It’s been a bit of a whirlwind for Darren McKoy, who’s lovingly known as DMac to friends, peers and around the space he’s called home for seven years – the Dr. Martens head office, which is planted in the centre of Camden, North London. Earlier this month, it was announced that he’s taken the role of creative director for the storied footwear brand. Prior to this, he was global product director – less creative, more merchandise-oriented.
“But design has always been there,” he says in the hi-tech, recently refurbished office. “We had a creative director, who left the business in December last year, and I worked very closely with him for seven and a half years. It was a natural progression for me to move into that role.”
McKoy didn’t follow the standard path to get to where he is now. There were no hazy teenage dreams of being a designer, nor did he go to art school. Yet throughout his life, certain moments have pointed to the position he’s in now – he just didn’t know it at the time.
The designer connects his working-class upbringing in Sheffield to how Dr. Martens has always operated. “It comes together quite naturally,” he says. “Dr. Martens, fundamentally, is a working-class brand. My background in terms of work ethic, pride and passion are very similar. It’s very much a democratic brand.”
Growing up in the ’80s and ’90s, he had his eyes and ears open to the world around him. Like Dr. Martens’ history, where style subcultures like punk merged with the new subversive sounds coming out of teenage bedrooms, there was a high-octane clash of music and fashion on his radar. It all came from his uncle, who was an original Trojan skinhead. “He used to wear 1490 cherry red boots and he was the coolest person I knew in Sheffield in terms of style,” McKoy says. “He was into The Specials and Trojan music – all that good stuff.”
And like most fans of Dr. Martens, McKoy can vividly remember the first time he slipped on a pair of DMs. For most people, it’s a rebellious teenage rite of passage after they’ve saved up enough pocket money. But for him, it was a little more wholesome – his first school shoes were 1461s, bought by his mum before he started secondary school. “There was definitely an interesting clash going on there,” he says, “in terms of how it comes from a cultural standpoint, but also the fact Dr. Martens has always connected to me personally.”
Before he stuck the boot in at Dr. Martens in 2015, McKoy, who appeared on Drapers’ 30 under 30s list in 2013, had held positions at Adidas, The North Face and Onitsuka Tiger – all marginally sportier than the heritage brand he now helms. For him, though, those experiences give a whole new perspective when designing for a predominantly Gen Z customer base. Like the under-25s and their ever-changing tastes, McKoy’s adept at keeping up with the times.
“I’ve been lucky enough to work with some of the best designers throughout my career. You get to talk to collaborators that bring a different point of view,” he says. “I’ve been immersed in that for many years and it has helped me get an understanding of what we should do and how we should do things moving forward.”
For a brand steeped in as much history as Dr. Martens, McKoy gets that it’s imperative to balance the old and new. If not, he risks pissing off one half and pleasing the other. Most of his stylistic references come from Japanese brands like Comme des Garçons, but he has a particular sweet spot for English heritage brands like Burberry and, himself “being from the north of England”, terrace culture.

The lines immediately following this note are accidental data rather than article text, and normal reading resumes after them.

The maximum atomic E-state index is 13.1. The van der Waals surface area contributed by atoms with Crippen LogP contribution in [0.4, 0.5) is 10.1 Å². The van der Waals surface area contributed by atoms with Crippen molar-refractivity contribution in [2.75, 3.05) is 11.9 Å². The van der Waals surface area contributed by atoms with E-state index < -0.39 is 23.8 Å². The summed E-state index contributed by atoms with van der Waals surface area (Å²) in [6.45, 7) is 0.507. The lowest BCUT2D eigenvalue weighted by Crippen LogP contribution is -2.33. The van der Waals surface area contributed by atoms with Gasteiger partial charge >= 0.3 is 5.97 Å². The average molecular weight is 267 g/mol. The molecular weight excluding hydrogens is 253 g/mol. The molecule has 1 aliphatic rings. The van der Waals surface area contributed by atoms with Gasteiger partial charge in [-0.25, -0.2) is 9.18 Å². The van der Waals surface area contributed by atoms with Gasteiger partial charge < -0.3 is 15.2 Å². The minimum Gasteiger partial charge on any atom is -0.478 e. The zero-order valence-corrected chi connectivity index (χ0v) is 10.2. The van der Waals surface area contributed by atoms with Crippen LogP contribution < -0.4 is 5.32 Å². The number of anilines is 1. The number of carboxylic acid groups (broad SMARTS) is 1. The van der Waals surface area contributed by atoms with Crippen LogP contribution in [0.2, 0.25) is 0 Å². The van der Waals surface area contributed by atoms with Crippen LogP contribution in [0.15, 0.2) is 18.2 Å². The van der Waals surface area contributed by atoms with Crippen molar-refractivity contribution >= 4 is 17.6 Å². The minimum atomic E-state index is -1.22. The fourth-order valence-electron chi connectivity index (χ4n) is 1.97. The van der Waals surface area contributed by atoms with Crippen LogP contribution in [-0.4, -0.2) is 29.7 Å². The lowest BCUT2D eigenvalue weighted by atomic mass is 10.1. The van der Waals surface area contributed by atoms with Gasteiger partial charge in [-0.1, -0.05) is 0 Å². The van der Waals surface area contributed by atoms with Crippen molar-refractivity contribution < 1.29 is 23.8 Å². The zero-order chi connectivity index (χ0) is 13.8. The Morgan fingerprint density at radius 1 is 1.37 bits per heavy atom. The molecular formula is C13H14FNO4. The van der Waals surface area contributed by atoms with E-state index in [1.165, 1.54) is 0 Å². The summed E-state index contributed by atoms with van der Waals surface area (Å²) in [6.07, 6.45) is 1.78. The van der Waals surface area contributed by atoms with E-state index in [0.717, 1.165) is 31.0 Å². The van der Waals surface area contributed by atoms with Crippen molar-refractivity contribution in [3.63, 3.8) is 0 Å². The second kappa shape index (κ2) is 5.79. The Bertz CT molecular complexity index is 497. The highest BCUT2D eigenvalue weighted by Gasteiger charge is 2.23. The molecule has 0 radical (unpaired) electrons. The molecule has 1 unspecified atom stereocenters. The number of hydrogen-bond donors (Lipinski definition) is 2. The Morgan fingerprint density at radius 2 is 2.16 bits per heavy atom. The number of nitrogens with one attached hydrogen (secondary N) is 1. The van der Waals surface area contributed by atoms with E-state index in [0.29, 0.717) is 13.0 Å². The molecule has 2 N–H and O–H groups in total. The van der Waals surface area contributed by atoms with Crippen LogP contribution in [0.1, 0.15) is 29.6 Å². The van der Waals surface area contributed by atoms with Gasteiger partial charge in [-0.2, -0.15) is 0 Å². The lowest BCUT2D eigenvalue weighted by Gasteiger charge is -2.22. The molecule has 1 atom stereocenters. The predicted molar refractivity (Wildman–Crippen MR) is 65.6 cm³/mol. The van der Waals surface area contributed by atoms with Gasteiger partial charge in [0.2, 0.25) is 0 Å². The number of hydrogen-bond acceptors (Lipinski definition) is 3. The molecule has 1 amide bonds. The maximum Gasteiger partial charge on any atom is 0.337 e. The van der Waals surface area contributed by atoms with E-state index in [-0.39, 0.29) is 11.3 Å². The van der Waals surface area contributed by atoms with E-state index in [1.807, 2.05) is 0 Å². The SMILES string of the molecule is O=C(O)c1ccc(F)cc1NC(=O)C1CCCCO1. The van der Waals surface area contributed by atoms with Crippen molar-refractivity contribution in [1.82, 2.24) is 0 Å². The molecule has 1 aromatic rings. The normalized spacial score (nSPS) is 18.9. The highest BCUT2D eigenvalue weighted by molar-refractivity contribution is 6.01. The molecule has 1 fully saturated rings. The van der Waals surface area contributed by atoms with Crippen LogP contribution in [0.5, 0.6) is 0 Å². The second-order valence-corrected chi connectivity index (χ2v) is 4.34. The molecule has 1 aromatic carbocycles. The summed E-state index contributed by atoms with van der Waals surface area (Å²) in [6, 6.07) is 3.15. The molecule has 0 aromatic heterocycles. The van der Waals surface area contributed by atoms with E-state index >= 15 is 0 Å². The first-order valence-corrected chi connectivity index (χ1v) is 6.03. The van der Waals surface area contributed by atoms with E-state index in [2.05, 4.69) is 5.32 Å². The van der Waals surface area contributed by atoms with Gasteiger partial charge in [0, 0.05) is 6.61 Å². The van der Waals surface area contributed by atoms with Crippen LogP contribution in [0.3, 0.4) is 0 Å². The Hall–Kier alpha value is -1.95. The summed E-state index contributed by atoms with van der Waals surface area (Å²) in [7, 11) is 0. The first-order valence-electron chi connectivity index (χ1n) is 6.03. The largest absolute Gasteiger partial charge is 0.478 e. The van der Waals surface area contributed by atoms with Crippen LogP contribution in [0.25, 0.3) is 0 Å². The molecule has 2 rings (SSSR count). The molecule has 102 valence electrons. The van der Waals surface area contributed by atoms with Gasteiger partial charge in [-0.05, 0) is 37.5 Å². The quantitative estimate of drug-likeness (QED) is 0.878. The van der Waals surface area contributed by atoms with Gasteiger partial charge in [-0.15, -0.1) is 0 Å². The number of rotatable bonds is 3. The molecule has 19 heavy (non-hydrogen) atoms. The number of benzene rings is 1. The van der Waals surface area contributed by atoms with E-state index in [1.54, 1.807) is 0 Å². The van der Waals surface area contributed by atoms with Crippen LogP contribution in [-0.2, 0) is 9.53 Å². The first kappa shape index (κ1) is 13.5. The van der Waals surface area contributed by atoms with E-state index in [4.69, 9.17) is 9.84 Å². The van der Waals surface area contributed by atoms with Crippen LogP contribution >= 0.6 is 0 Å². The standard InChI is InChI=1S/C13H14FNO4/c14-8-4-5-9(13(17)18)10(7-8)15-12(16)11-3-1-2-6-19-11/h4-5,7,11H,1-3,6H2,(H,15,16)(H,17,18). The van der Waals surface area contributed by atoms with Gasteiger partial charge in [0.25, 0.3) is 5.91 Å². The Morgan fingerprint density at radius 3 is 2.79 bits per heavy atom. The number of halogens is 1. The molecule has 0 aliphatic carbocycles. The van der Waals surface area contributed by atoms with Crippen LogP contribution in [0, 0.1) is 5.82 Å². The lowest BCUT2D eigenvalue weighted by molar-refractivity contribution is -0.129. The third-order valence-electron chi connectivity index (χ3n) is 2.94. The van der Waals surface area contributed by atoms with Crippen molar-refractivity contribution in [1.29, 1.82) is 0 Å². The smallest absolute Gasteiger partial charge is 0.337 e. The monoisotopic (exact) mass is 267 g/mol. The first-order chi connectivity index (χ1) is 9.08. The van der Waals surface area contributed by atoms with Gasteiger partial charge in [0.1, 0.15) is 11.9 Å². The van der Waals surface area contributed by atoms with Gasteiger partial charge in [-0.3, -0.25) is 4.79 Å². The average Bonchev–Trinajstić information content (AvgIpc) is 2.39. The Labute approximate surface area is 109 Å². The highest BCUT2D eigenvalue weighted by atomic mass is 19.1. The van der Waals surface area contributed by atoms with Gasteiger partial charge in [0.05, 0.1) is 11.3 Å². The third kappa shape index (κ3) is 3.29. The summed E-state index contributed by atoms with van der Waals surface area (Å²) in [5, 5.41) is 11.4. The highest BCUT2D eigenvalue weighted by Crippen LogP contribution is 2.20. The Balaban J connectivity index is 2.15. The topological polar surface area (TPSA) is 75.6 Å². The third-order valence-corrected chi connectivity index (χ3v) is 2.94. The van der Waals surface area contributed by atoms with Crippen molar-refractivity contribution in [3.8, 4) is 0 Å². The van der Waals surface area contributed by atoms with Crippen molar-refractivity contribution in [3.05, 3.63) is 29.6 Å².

Over the past few years, Dr. Martens has established itself as a trusted collaborator for brands far and wide. Supreme, A‑COLD-WALL*, Rick Owens and Comme des Garçons have all released collections under the British brand, to huge success.
“Balancing the [old and new] is critical to ensure our past inspires the future,” he says, using the ever-popular 1460 and 1461 boot as an example. “It has stood the test of time – we haven’t needed to mess around with a masterpiece. We innovate around it, looking at how we can refresh it. Innovation doesn’t always come through creating the next new thing. Innovation sometimes comes through obsessing and re-mastering the classics.”
For a brand like Dr. Martens, McKoy’s perspective makes sense. Its loyal customer base isn’t necessarily after a new shape or style – the foundations have already been laid out. But in the world of social media, where trends come and go like a high-speed conveyor belt, collaboration is all part of keeping up.
With that said, McKoy gets his buzz from the streets, when he’s travelling around the world and seeing Dr. Martens interpreted in a variety of ways. “You see how many unique people are wearing the products and, for me, that’s so impactful and so powerful,” he says. “You can be in Leeds or Harajuku, New York or LA, and everyone wears Dr. Martens differently. That’s a constant point of inspiration.”
It goes hand in hand with the creative director’s outlook for Dr. Martens’ future: banding together to push forward an optimistic agenda. “This year, the attitude for the brand is really about community,” he says. “It’s about empowering people to be themselves in these, let’s say, testing times. It’s about ensuring we can take the creativity forward, whatever creed or background you’re from. The power is in the community.”